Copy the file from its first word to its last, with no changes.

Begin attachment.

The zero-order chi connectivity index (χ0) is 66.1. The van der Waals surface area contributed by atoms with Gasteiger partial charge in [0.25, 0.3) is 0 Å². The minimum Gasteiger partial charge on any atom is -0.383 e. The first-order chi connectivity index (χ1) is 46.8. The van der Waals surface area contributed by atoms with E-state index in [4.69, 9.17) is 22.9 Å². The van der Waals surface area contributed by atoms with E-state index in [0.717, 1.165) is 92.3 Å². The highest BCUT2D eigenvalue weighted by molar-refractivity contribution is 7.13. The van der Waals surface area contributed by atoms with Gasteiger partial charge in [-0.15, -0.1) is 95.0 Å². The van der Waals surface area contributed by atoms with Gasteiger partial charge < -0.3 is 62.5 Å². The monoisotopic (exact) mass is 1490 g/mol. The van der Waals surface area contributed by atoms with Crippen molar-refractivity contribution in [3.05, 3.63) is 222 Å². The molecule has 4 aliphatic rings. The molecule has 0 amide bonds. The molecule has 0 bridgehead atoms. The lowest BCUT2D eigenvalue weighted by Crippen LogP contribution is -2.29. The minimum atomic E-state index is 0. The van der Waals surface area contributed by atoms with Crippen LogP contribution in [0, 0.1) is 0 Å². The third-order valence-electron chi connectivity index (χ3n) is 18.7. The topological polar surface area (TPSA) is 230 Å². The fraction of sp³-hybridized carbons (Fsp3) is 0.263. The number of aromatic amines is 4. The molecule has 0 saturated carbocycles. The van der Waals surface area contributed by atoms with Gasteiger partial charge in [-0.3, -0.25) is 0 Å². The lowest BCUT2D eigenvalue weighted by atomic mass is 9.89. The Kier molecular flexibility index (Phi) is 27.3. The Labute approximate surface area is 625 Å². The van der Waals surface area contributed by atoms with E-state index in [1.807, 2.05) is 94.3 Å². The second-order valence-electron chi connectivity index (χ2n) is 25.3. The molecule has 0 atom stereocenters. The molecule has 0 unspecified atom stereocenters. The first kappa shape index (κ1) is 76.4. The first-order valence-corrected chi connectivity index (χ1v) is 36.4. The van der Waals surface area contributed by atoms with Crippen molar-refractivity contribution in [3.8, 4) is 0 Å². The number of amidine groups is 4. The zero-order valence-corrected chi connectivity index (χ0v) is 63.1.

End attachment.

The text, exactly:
The zero-order chi connectivity index (χ0) is 66.1. The van der Waals surface area contributed by atoms with Gasteiger partial charge in [0.25, 0.3) is 0 Å². The minimum Gasteiger partial charge on any atom is -0.383 e. The first-order chi connectivity index (χ1) is 46.8. The van der Waals surface area contributed by atoms with E-state index in [4.69, 9.17) is 22.9 Å². The van der Waals surface area contributed by atoms with E-state index in [0.717, 1.165) is 92.3 Å². The highest BCUT2D eigenvalue weighted by molar-refractivity contribution is 7.13. The van der Waals surface area contributed by atoms with Gasteiger partial charge in [-0.15, -0.1) is 95.0 Å². The van der Waals surface area contributed by atoms with Gasteiger partial charge < -0.3 is 62.5 Å². The monoisotopic (exact) mass is 1490 g/mol. The van der Waals surface area contributed by atoms with Crippen molar-refractivity contribution in [3.05, 3.63) is 222 Å². The molecule has 4 aliphatic rings. The molecule has 0 amide bonds. The molecule has 0 bridgehead atoms. The lowest BCUT2D eigenvalue weighted by Crippen LogP contribution is -2.29. The minimum atomic E-state index is 0. The van der Waals surface area contributed by atoms with Crippen LogP contribution in [0, 0.1) is 0 Å². The third-order valence-electron chi connectivity index (χ3n) is 18.7. The topological polar surface area (TPSA) is 230 Å². The fraction of sp³-hybridized carbons (Fsp3) is 0.263. The number of aromatic amines is 4. The molecule has 0 saturated carbocycles. The van der Waals surface area contributed by atoms with Gasteiger partial charge in [-0.3, -0.25) is 0 Å². The lowest BCUT2D eigenvalue weighted by atomic mass is 9.89. The Kier molecular flexibility index (Phi) is 27.3. The Labute approximate surface area is 625 Å². The van der Waals surface area contributed by atoms with E-state index in [1.807, 2.05) is 94.3 Å². The second-order valence-electron chi connectivity index (χ2n) is 25.3. The molecule has 0 atom stereocenters. The molecule has 0 unspecified atom stereocenters. The first kappa shape index (κ1) is 76.4. The first-order valence-corrected chi connectivity index (χ1v) is 36.4. The van der Waals surface area contributed by atoms with Crippen molar-refractivity contribution in [3.8, 4) is 0 Å². The number of amidine groups is 4. The zero-order valence-corrected chi connectivity index (χ0v) is 63.1.